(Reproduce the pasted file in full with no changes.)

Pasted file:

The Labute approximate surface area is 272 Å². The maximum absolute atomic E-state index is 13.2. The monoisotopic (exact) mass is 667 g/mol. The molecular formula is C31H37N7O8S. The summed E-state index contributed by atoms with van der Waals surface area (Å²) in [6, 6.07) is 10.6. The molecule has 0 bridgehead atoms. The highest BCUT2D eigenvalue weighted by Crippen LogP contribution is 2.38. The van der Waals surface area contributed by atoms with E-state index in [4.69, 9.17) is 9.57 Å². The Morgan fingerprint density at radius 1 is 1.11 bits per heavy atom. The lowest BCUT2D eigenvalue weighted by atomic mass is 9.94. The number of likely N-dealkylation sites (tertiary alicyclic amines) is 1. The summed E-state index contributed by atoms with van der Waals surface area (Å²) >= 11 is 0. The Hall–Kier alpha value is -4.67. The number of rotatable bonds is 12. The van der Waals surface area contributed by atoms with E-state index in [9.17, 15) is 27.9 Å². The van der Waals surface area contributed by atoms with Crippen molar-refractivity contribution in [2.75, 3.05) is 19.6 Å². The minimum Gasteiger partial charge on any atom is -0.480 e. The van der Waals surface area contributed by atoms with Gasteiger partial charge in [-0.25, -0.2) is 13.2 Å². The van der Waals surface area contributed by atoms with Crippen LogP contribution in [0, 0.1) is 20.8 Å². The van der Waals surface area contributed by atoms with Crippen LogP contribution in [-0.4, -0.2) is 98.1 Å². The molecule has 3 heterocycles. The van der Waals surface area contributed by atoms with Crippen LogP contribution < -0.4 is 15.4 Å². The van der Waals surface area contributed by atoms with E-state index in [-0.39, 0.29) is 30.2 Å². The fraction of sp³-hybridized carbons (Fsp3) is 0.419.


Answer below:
The Labute approximate surface area is 272 Å². The maximum absolute atomic E-state index is 13.2. The monoisotopic (exact) mass is 667 g/mol. The molecular formula is C31H37N7O8S. The summed E-state index contributed by atoms with van der Waals surface area (Å²) in [6, 6.07) is 10.6. The molecule has 0 bridgehead atoms. The highest BCUT2D eigenvalue weighted by Crippen LogP contribution is 2.38. The van der Waals surface area contributed by atoms with E-state index in [4.69, 9.17) is 9.57 Å². The Morgan fingerprint density at radius 1 is 1.11 bits per heavy atom. The lowest BCUT2D eigenvalue weighted by atomic mass is 9.94. The number of likely N-dealkylation sites (tertiary alicyclic amines) is 1. The summed E-state index contributed by atoms with van der Waals surface area (Å²) >= 11 is 0. The Hall–Kier alpha value is -4.67. The number of rotatable bonds is 12. The van der Waals surface area contributed by atoms with E-state index in [9.17, 15) is 27.9 Å². The van der Waals surface area contributed by atoms with Crippen molar-refractivity contribution in [2.75, 3.05) is 19.6 Å². The minimum Gasteiger partial charge on any atom is -0.480 e. The van der Waals surface area contributed by atoms with Gasteiger partial charge in [-0.25, -0.2) is 13.2 Å². The van der Waals surface area contributed by atoms with Crippen LogP contribution in [0, 0.1) is 20.8 Å². The van der Waals surface area contributed by atoms with Crippen LogP contribution in [-0.4, -0.2) is 98.1 Å². The molecule has 3 heterocycles. The van der Waals surface area contributed by atoms with Crippen LogP contribution < -0.4 is 15.4 Å². The van der Waals surface area contributed by atoms with E-state index in [-0.39, 0.29) is 30.2 Å². The fraction of sp³-hybridized carbons (Fsp3) is 0.419.